S/V Delilah

A Blog to track the wanderings of the S/V Delilah, a 37-foot Tayana sailboat.

Friday, May 25, 2007

Mae Mae Over And Out

25 May 2007
Marsh Harbour, Abacos

So Jill's parents came down to the Abacos to visit us. They rented a house for the week, and then rented a golf cart so we could zip around the island. Jill loved the cart, and turned the island into her very own Le Mans whenever she got behind the wheel. We went to the beach (although it was very windy), the museum, etc. We ate well. The best part, however, was that the place they rented came with a VHF radio. It was to my distinct pleasure to hear Jill's mother saying "Deliah. Delilah. Mae-Mae" on VHF 16. After the conversation was over, I nearly died when she came out with "Mae-Mae over and out."

We are waiting on weather to begin our 4 day offshore passage to N.C.

Friday, May 18, 2007

Best for Last?

Friday, May 18
Hope Town, Elbow Cay, Abacos
N 26 degrees, 32.404 minutes
W 076 degrees, 57.973 minutes

Okay, so we dragged our feet a little through the Exumas. With sub-tropical storm Andrea and other nasty weather on the U.S. coast causing, for us, day after day of light wind and calm seas, it just seemed like a good idea to get our fill of snorkeling and beachcombing in while we could. Mom and Dad's impending visit was weeks away.

Until it wasn't. On Saturday we still had plans to relax a little longer. Then we heard the weather forecast. Chris Parker, weather guru, was starting to sound grim. Well, we thought, we don't have far to go.
Except it was really about 130 miles from point a to point b. And there was a front coming through, and then maybe this low would form, so we grudgingly set off for Royal Island, skipping one last day of snorkeling but giving ourselves what we thought was a little bit of a time cushion to get to the Abacos for their arrival.

If Chris Parker worked Sundays, we might have heard the bad news earlier and foregone a peaceful night at anchor for a sleepless night of motoring in calm conditions. But he didn't forecast, and we missed the local marina's forecast over the VHF because we were reeling in a fish while under sail. We stopped at Royal, grilled our fish, and slept, blissfully unaware of the week ahead.

By Monday morning, it was still sunny and calm outside, but things were looking much, much grimmer for the foreseeable future. In five days my parents would arrive on an island 80 miles to the north, and here we were, safely anchored next to an uninhabited island (save for rabid, biting insects) with no means of communicating with the outside world. They wouldn't panic when we didn't show up, would they?

We listened to Chris's Monday morning broadcast, and he gave us a shred of hope that if we left RIGHT NOW and were especially lucky, we could make it to Great Abaco before dark (assuming we made 5 knots) and before things got really ugly. I mean, 20 knots of wind and 6-foot seas aren't really ugly, are they? The "trades" serve that up daily in the eastern Caribbean. We've had worse.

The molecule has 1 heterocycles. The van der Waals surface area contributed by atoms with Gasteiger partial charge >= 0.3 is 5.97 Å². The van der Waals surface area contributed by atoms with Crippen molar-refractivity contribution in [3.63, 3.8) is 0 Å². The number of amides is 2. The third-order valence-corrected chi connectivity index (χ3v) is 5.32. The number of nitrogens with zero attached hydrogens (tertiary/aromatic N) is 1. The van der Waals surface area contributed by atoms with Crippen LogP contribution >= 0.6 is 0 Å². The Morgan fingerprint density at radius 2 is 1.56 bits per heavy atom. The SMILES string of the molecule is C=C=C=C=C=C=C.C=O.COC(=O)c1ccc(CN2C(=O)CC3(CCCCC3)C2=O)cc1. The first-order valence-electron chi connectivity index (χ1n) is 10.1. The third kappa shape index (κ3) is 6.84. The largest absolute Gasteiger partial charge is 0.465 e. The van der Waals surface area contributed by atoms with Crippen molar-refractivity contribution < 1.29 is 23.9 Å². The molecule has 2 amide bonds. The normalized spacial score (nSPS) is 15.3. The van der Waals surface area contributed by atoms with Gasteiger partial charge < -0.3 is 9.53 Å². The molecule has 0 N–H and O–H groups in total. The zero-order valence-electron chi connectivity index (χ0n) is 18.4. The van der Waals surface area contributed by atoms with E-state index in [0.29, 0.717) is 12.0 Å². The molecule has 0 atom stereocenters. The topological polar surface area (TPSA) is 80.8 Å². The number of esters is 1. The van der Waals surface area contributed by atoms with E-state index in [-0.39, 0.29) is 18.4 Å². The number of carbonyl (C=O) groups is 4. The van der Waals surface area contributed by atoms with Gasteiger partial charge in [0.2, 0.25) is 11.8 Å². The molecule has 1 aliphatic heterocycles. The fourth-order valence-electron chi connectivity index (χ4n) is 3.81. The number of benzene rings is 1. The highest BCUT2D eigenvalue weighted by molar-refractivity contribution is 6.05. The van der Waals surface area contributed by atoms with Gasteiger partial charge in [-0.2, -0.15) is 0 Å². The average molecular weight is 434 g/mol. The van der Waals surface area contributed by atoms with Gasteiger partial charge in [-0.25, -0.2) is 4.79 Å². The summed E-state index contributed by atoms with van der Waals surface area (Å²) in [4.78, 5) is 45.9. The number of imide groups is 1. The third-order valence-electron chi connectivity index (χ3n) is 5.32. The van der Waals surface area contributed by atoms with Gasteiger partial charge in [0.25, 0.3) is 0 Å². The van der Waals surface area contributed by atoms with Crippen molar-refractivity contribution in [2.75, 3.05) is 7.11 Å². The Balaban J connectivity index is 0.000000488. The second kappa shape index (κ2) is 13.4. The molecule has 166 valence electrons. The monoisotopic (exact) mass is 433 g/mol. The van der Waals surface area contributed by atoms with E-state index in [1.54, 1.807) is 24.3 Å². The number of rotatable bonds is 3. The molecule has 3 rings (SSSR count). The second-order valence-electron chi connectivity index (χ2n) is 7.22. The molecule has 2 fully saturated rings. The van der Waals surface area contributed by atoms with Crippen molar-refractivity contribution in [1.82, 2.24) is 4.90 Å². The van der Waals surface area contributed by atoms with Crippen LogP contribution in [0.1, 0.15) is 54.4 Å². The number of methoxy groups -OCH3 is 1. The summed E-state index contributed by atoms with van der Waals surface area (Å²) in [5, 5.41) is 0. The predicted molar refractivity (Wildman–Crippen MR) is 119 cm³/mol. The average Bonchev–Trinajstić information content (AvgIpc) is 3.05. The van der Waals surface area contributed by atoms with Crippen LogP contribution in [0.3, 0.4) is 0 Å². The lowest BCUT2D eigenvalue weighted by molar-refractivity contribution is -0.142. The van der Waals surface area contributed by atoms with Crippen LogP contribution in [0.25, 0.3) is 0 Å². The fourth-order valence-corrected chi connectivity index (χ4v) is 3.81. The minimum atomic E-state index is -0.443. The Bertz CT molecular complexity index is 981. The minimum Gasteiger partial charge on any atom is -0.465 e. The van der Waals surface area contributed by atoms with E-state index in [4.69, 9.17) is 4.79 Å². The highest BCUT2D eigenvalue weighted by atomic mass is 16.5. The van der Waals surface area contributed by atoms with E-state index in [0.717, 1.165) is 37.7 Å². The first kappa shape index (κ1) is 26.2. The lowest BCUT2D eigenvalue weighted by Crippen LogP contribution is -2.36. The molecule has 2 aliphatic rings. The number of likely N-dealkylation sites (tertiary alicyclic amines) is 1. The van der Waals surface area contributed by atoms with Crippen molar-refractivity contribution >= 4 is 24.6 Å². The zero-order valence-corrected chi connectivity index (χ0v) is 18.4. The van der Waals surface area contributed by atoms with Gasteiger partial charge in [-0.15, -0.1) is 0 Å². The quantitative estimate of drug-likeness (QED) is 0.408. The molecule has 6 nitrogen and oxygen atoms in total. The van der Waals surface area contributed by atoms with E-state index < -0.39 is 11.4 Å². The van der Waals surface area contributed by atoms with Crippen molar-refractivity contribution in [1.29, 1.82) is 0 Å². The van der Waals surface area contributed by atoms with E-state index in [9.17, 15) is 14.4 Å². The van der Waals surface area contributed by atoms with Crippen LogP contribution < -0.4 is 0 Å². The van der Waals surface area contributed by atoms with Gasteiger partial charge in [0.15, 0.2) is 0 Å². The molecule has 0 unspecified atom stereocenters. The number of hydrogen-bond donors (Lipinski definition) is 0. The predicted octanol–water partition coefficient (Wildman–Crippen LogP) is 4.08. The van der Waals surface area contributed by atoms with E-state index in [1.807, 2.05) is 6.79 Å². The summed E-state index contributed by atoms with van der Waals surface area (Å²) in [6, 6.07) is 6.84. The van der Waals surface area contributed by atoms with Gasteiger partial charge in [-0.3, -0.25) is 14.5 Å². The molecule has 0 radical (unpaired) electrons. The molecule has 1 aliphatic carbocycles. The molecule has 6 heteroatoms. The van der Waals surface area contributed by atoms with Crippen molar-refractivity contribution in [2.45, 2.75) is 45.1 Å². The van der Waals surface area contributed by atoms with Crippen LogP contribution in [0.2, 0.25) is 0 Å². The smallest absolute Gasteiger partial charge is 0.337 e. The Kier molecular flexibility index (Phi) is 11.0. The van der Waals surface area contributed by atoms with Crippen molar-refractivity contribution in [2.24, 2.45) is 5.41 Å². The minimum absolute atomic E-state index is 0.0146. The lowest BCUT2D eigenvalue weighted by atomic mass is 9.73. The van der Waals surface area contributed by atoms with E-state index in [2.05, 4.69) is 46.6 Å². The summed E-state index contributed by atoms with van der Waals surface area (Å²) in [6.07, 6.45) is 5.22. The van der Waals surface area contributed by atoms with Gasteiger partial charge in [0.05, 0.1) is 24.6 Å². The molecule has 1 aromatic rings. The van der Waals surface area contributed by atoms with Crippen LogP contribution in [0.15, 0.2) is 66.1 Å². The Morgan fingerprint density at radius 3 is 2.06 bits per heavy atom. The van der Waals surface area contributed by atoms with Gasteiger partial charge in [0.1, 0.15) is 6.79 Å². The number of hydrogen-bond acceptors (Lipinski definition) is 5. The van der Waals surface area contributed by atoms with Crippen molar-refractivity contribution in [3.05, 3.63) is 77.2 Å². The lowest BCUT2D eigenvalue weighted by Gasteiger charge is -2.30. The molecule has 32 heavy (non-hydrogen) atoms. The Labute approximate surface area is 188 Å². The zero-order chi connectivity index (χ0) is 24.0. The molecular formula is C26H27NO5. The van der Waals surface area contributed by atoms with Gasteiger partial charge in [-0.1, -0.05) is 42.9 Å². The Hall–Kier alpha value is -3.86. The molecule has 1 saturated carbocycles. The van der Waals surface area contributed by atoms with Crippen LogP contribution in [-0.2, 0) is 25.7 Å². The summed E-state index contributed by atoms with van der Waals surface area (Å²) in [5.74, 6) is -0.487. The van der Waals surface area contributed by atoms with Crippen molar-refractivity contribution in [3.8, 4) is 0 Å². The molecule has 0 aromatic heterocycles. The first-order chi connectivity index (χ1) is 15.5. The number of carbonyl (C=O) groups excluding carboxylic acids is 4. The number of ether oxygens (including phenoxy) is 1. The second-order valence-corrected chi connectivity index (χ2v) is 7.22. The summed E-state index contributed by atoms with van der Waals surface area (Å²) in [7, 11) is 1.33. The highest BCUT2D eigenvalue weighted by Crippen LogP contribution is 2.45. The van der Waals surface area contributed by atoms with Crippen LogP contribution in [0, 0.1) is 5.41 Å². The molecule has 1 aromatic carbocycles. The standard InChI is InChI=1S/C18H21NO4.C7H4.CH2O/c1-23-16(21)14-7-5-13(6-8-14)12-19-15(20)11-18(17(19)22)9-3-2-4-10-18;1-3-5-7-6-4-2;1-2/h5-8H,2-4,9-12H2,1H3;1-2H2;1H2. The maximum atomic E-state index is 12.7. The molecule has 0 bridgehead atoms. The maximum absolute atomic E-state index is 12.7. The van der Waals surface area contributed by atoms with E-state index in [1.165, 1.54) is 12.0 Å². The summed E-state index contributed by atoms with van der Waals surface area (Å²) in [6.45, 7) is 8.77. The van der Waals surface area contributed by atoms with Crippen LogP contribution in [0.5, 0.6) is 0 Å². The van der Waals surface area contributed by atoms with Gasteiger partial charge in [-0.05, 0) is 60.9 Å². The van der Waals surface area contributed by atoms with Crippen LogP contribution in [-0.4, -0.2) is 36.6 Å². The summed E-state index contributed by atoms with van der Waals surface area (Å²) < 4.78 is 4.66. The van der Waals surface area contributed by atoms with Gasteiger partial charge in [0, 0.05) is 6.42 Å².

We got underway immediately, stowing our junk, washing dishes, and prepping sails as we motored north in light wind and flat seas.

The good news about wind and seas that build slowly is that you almost don't notice the point where they go from mild to...let's call it challenging. And then maybe uncomfortable. We ticked down the miles and the hours to go, reefing down to a double reefed main and the staysail, leaving the engine on full throttle to keep our speed up in sloppy chop and a possible countercurrent.

By the time we were a few miles away from the Abacos, the wind was cranking at maybe 30 knots (that's a guess--could have gone either way by 5 knots), and the chop was up to perhaps 6 feet. To get into the protected sound along the eastern coast of great Abaco we needed to find our way over a shallowish bar through a cut in a reef. On the charts it looked chancy. We were tired. We chose a more open and southerly anchorage, figuring the waves would go down in a day or two, and we could make those last 5 miles of open water into the hairy entrance at our leisure.

On Tuesday Chris Parker was all doom and gloom, so we waited until Wednesday. On Wednesday Chris had even more bad news, hinting about another possible low, and threatening that the miserable weather and heavy, frequent squalls in the Abacos would curse us through the weekend. THROUGH THE WEEKEND? We would miss my parents' entire visit because of 5 miles of Atlantic Ocean. Pathetic. But worse, we were in a fairly exposed anchorage if a low came through, and it was looking like a distinct possibility that we would be clobbered.

Counter to Chris's dire predictions, the wind died for a few hours on Wednesday. We waited, prepped the boat, tied everything down all over again, brought out the foul weather gear, and watched the waves pounding dramatically against and over the headland beside us. We convinced ourselves that the waves weren't so bad. Maybe they were going down. At noon we had a simple lunch. Then we bit the bullet.